And so, I want to give you a for instance. So, say a child is and this as part of a research study that I conducted. So, maybe you tell the child three times, “Don't take the milk into the living room”. The child takes a glass of milk into the living room. They spill some milk on the carpet.

One parent might say, “What in the world are you doing? I told you not to go in there. I can't believe you did that. What were you thinking? Get out of here” you know, really upset with the child.

Dr. Jennifer Hunter: Right.

Dr. David Weisenhorn: What happens is that child then begins to believe they’re bad. So, when they make a mistake, they begin this process of hiding that mistake from you.

Dr. Jennifer: And feeling shame.

Dr. David Weisenhorn: Absolutely. So, I'm going to hide this mistake from you which later in life becomes detrimental, because they're not sharing maybe when they're in trouble, and then they possibly lose confidence in themselves, which then later in life that looks like, “When I have a problem, I am a problem”.

And so, they pretend that it doesn't happen or they make a mistake and they pretend it never happened and they begin to kind of suck that inside. And that begins to really kind of create this lack of confidence.

Or you have a parent who says, “Oh baby, you spilled that milk. I'm so sorry, I gave you a slippery glass. Here let me clean that up for you. And while I do that, here you take a glass of chocolate milk. Here's another glass”.

So, what happens with that child is that you're telling the child, “It's not your fault. Mistakes are due to other shortcomings”.

And so, that child begins to grow up and they say… This is classic and you may have had this in your own class, Jennifer, is a student come up and say, “Why did you fail me?”

Dr. Jennifer Hunter: Right.

Dr. David Weisenhorn: Right, this idea that “It is the teacher's fault, because they didn't explain the information all the way” or “I didn't do well on that test because I didn't have enough time to take that test” or “That student behind me was popping his pen and so it really bothered me”. So, this idea that there's no responsibility, it's not my fault at all.

So, the way that I would suggest that a child would or a parent would address that situation of a spilled milk is that you say, “Wow, looks like you've got a problem. Look at the mess you've made. Why don’t you do me a favor? You go get a rag and come on back and we'll clean this up”.

And the child comes back and then once you clean the mess up, you're helping that child pick a mess and then you present them with an option. You'll say, “Okay, out of these two glasses or cups with lids on them, which one would you like?” and they to select.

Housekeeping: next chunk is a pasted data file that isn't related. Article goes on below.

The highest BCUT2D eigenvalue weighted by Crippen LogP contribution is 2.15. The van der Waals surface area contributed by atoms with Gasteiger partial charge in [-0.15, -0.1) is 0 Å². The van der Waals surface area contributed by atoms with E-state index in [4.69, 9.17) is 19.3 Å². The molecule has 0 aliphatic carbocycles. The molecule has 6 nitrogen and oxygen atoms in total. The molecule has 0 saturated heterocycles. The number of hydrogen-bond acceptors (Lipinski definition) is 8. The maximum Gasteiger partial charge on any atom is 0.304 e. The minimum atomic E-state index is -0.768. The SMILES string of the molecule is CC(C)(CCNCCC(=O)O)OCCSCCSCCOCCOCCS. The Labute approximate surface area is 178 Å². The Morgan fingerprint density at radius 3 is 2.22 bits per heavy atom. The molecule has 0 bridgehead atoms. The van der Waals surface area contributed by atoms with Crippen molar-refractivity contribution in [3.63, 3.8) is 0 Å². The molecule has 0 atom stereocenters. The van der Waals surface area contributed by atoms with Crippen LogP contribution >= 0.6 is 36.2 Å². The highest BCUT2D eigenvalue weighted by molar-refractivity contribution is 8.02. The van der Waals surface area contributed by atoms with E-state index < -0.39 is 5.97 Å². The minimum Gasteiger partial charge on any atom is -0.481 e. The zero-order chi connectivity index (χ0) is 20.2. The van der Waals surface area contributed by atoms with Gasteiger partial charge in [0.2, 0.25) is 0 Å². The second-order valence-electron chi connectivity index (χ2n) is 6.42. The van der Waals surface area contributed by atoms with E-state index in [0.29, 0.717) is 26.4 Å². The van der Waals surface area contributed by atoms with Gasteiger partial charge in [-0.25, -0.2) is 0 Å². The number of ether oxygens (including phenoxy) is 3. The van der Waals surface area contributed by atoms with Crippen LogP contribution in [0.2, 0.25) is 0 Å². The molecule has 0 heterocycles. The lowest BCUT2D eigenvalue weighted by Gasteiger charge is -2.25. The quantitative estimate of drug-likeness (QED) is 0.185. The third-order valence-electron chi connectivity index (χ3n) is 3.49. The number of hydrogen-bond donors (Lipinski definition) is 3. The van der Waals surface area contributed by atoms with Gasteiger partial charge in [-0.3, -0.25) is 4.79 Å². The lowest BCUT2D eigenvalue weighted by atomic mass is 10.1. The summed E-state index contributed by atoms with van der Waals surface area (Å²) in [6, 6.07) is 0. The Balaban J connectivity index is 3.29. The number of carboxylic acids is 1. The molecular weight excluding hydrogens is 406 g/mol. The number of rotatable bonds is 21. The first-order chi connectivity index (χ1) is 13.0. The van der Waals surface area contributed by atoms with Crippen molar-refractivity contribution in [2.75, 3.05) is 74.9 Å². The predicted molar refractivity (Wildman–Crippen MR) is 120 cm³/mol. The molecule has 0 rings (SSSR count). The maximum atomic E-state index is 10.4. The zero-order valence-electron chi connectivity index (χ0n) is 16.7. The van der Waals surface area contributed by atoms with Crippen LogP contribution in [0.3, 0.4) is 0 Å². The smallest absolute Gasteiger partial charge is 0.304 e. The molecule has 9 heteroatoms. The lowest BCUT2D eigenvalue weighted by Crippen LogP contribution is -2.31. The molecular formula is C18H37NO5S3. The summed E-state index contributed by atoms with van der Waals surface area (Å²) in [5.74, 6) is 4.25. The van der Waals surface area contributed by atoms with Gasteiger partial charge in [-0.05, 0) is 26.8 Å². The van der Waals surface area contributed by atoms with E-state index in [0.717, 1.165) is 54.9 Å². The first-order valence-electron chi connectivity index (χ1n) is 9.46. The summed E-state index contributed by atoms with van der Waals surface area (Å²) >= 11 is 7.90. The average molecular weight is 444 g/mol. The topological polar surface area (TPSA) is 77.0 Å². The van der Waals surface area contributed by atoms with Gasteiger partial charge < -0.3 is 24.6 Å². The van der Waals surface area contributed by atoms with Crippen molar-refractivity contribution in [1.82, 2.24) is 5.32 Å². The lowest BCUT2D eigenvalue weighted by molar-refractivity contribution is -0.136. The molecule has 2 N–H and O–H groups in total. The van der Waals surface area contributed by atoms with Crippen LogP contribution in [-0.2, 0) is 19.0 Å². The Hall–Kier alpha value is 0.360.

The importance of giving them that opportunity to select gives them a solution. They’re solving a problem. Not only have you said, “Wow, you've got a problem there. You made a mistake. Okay, so you're in a problem right now; you're in a situation. Let's clean it up. You go do this. I’ll help you. We’ll get this cleaned up together and now you've got to a choice how you're not going to do that again. So, what's your choice going to be?”

Young kids, they might not be able to make that choice, but as they get older, now your son has missed dinnertime two nights in a row because he's been at his buddies, and you say, “Okay, listen, Bud, tomorrow I want you to stay home. You can have your friends over, but I don't want you going to your friend's house because you've been late and dinnertime is really important to us. So, now dinnertime is really important to us. I want you to be back in a certain time and in order to do that, I want you to think about it for the next two days of how you think you cannot be late the next time”.

So, you're not really putting over punishing them.

Dr. Jennifer Hunter: Right.

Dr. David Weisenhorn: And it kind of follows these rules. And again, Barbara gives us a reasonable, simple, valuable, impractical. So, it's within reason, “I'm not going to ground you for six weeks because I don't want to be home for six weeks to watch you”. It's rather simple. It doesn't have to be complex. It's a very simple thing to do. You've stated why it's important.

And this is where I think a lot of parents go wrong is this idea that, “This is important for me. It's important that you do this. It's important that you listen to not taking the cup in the living room because when that milk sours on the carpet, it smells terrible and nobody wants to deal with that or bugs” or whatever.